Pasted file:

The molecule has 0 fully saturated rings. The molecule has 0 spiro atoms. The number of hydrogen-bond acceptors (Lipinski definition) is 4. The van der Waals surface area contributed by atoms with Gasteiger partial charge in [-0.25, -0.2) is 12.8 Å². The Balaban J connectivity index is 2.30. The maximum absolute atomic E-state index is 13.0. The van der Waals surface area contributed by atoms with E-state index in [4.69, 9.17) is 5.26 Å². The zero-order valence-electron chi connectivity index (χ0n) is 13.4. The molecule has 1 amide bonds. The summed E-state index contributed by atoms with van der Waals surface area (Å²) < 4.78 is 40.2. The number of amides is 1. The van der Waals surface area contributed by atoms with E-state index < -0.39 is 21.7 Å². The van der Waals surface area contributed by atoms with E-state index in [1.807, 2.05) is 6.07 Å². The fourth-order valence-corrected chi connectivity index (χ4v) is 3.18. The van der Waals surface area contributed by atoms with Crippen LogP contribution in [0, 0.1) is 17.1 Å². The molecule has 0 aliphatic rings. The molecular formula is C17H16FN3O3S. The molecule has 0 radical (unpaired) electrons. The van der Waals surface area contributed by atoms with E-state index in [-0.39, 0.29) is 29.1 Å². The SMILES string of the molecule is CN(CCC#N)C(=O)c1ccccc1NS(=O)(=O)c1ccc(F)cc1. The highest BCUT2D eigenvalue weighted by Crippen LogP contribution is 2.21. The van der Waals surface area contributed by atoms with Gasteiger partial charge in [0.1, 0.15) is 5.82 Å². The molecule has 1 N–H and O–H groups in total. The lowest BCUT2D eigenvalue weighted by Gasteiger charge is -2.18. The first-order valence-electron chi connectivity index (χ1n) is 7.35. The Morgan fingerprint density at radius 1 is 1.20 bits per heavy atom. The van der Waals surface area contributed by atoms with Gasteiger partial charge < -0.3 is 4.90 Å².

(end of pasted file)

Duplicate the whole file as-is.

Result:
The molecule has 0 fully saturated rings. The molecule has 0 spiro atoms. The number of hydrogen-bond acceptors (Lipinski definition) is 4. The van der Waals surface area contributed by atoms with Gasteiger partial charge in [-0.25, -0.2) is 12.8 Å². The Balaban J connectivity index is 2.30. The maximum absolute atomic E-state index is 13.0. The van der Waals surface area contributed by atoms with E-state index in [4.69, 9.17) is 5.26 Å². The zero-order valence-electron chi connectivity index (χ0n) is 13.4. The molecule has 1 amide bonds. The summed E-state index contributed by atoms with van der Waals surface area (Å²) < 4.78 is 40.2. The number of amides is 1. The van der Waals surface area contributed by atoms with E-state index < -0.39 is 21.7 Å². The van der Waals surface area contributed by atoms with E-state index in [1.807, 2.05) is 6.07 Å². The fourth-order valence-corrected chi connectivity index (χ4v) is 3.18. The van der Waals surface area contributed by atoms with Crippen LogP contribution in [0, 0.1) is 17.1 Å². The molecule has 0 aliphatic rings. The molecular formula is C17H16FN3O3S. The molecule has 0 radical (unpaired) electrons. The van der Waals surface area contributed by atoms with E-state index in [-0.39, 0.29) is 29.1 Å². The SMILES string of the molecule is CN(CCC#N)C(=O)c1ccccc1NS(=O)(=O)c1ccc(F)cc1. The highest BCUT2D eigenvalue weighted by Crippen LogP contribution is 2.21. The van der Waals surface area contributed by atoms with Gasteiger partial charge in [0.1, 0.15) is 5.82 Å². The molecule has 1 N–H and O–H groups in total. The lowest BCUT2D eigenvalue weighted by Gasteiger charge is -2.18. The first-order valence-electron chi connectivity index (χ1n) is 7.35. The Morgan fingerprint density at radius 1 is 1.20 bits per heavy atom. The van der Waals surface area contributed by atoms with Gasteiger partial charge < -0.3 is 4.90 Å².